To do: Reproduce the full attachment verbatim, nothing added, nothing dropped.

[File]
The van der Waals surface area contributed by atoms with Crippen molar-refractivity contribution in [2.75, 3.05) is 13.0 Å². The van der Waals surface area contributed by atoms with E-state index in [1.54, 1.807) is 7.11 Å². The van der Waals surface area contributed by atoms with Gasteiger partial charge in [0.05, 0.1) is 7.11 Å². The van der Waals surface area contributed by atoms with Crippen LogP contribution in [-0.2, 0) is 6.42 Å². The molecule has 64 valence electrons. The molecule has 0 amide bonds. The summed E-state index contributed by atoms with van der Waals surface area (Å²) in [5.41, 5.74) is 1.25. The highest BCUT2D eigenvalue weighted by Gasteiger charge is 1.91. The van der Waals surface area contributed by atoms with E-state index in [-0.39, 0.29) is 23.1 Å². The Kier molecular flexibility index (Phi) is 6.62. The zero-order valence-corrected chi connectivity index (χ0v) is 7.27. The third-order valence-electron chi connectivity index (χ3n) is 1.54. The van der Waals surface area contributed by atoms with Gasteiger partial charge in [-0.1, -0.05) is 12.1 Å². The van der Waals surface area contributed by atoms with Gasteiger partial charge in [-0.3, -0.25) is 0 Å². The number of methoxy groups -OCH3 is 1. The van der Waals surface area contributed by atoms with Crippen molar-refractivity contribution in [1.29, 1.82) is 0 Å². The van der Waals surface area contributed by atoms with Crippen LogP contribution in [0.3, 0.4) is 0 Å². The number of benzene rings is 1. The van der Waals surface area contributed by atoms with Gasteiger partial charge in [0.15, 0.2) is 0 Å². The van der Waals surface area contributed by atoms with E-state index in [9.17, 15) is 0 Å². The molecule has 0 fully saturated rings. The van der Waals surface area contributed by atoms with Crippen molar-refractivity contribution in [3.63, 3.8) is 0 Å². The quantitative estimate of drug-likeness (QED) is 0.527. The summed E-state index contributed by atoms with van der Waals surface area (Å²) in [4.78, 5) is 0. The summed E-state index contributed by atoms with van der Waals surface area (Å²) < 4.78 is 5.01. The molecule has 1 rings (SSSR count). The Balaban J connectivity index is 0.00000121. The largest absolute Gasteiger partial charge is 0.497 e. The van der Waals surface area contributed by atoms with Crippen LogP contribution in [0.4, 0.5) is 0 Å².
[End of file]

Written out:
The van der Waals surface area contributed by atoms with Crippen molar-refractivity contribution in [2.75, 3.05) is 13.0 Å². The van der Waals surface area contributed by atoms with E-state index in [1.54, 1.807) is 7.11 Å². The van der Waals surface area contributed by atoms with Gasteiger partial charge in [0.05, 0.1) is 7.11 Å². The van der Waals surface area contributed by atoms with Crippen LogP contribution in [-0.2, 0) is 6.42 Å². The molecule has 64 valence electrons. The molecule has 0 amide bonds. The summed E-state index contributed by atoms with van der Waals surface area (Å²) in [5.41, 5.74) is 1.25. The highest BCUT2D eigenvalue weighted by Gasteiger charge is 1.91. The van der Waals surface area contributed by atoms with E-state index in [-0.39, 0.29) is 23.1 Å². The Kier molecular flexibility index (Phi) is 6.62. The zero-order valence-corrected chi connectivity index (χ0v) is 7.27. The third-order valence-electron chi connectivity index (χ3n) is 1.54. The van der Waals surface area contributed by atoms with Gasteiger partial charge in [-0.1, -0.05) is 12.1 Å². The van der Waals surface area contributed by atoms with Gasteiger partial charge in [-0.3, -0.25) is 0 Å². The number of methoxy groups -OCH3 is 1. The van der Waals surface area contributed by atoms with Crippen molar-refractivity contribution in [1.29, 1.82) is 0 Å². The van der Waals surface area contributed by atoms with Crippen LogP contribution in [0.3, 0.4) is 0 Å². The number of benzene rings is 1. The van der Waals surface area contributed by atoms with Gasteiger partial charge in [0.15, 0.2) is 0 Å². The van der Waals surface area contributed by atoms with E-state index in [9.17, 15) is 0 Å². The molecule has 0 fully saturated rings. The van der Waals surface area contributed by atoms with Crippen molar-refractivity contribution in [3.63, 3.8) is 0 Å². The quantitative estimate of drug-likeness (QED) is 0.527. The summed E-state index contributed by atoms with van der Waals surface area (Å²) in [4.78, 5) is 0. The summed E-state index contributed by atoms with van der Waals surface area (Å²) < 4.78 is 5.01. The molecule has 1 rings (SSSR count). The Balaban J connectivity index is 0.00000121. The largest absolute Gasteiger partial charge is 0.497 e. The van der Waals surface area contributed by atoms with Crippen LogP contribution in [0.4, 0.5) is 0 Å².